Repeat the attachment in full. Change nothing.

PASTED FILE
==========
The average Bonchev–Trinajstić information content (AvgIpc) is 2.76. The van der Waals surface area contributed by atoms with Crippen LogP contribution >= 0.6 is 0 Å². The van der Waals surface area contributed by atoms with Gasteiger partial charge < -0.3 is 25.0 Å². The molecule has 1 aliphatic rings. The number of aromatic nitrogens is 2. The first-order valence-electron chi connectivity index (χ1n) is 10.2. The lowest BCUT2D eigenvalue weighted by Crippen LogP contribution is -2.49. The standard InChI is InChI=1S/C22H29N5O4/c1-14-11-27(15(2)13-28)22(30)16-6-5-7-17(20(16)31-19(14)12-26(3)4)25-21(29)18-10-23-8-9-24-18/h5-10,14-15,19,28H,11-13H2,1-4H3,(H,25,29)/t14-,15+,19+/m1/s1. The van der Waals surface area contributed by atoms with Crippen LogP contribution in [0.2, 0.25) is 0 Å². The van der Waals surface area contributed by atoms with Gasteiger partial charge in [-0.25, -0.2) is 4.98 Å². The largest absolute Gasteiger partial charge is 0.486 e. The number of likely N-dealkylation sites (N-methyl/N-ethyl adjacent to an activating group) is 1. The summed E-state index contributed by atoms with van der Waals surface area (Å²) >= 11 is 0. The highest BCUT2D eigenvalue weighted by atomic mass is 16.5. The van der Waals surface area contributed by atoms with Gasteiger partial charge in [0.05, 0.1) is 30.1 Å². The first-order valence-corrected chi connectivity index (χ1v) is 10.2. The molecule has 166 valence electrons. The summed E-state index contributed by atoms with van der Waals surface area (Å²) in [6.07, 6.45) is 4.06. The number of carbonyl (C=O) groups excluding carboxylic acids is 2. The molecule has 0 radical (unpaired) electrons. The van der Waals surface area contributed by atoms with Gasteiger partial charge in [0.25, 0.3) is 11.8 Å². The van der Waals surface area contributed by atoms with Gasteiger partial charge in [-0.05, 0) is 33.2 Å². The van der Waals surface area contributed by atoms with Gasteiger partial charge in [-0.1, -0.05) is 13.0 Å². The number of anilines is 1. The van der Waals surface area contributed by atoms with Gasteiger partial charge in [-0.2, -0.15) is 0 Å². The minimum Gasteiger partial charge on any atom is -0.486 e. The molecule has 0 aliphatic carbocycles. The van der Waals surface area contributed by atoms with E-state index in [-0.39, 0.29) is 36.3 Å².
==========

The average Bonchev–Trinajstić information content (AvgIpc) is 2.76. The van der Waals surface area contributed by atoms with Crippen LogP contribution >= 0.6 is 0 Å². The van der Waals surface area contributed by atoms with Gasteiger partial charge < -0.3 is 25.0 Å². The molecule has 1 aliphatic rings. The number of aromatic nitrogens is 2. The first-order valence-electron chi connectivity index (χ1n) is 10.2. The lowest BCUT2D eigenvalue weighted by Crippen LogP contribution is -2.49. The standard InChI is InChI=1S/C22H29N5O4/c1-14-11-27(15(2)13-28)22(30)16-6-5-7-17(20(16)31-19(14)12-26(3)4)25-21(29)18-10-23-8-9-24-18/h5-10,14-15,19,28H,11-13H2,1-4H3,(H,25,29)/t14-,15+,19+/m1/s1. The van der Waals surface area contributed by atoms with Crippen LogP contribution in [0.2, 0.25) is 0 Å². The van der Waals surface area contributed by atoms with Gasteiger partial charge in [-0.25, -0.2) is 4.98 Å². The largest absolute Gasteiger partial charge is 0.486 e. The number of likely N-dealkylation sites (N-methyl/N-ethyl adjacent to an activating group) is 1. The summed E-state index contributed by atoms with van der Waals surface area (Å²) >= 11 is 0. The highest BCUT2D eigenvalue weighted by atomic mass is 16.5. The van der Waals surface area contributed by atoms with Gasteiger partial charge in [0.05, 0.1) is 30.1 Å². The first-order valence-corrected chi connectivity index (χ1v) is 10.2. The molecule has 166 valence electrons. The summed E-state index contributed by atoms with van der Waals surface area (Å²) in [6.07, 6.45) is 4.06. The number of carbonyl (C=O) groups excluding carboxylic acids is 2. The molecule has 0 radical (unpaired) electrons. The van der Waals surface area contributed by atoms with Gasteiger partial charge in [0.25, 0.3) is 11.8 Å². The van der Waals surface area contributed by atoms with Gasteiger partial charge in [-0.05, 0) is 33.2 Å². The van der Waals surface area contributed by atoms with Gasteiger partial charge in [-0.1, -0.05) is 13.0 Å². The number of anilines is 1. The van der Waals surface area contributed by atoms with Gasteiger partial charge in [-0.2, -0.15) is 0 Å². The minimum Gasteiger partial charge on any atom is -0.486 e. The molecule has 0 aliphatic carbocycles. The van der Waals surface area contributed by atoms with E-state index in [-0.39, 0.29) is 36.3 Å².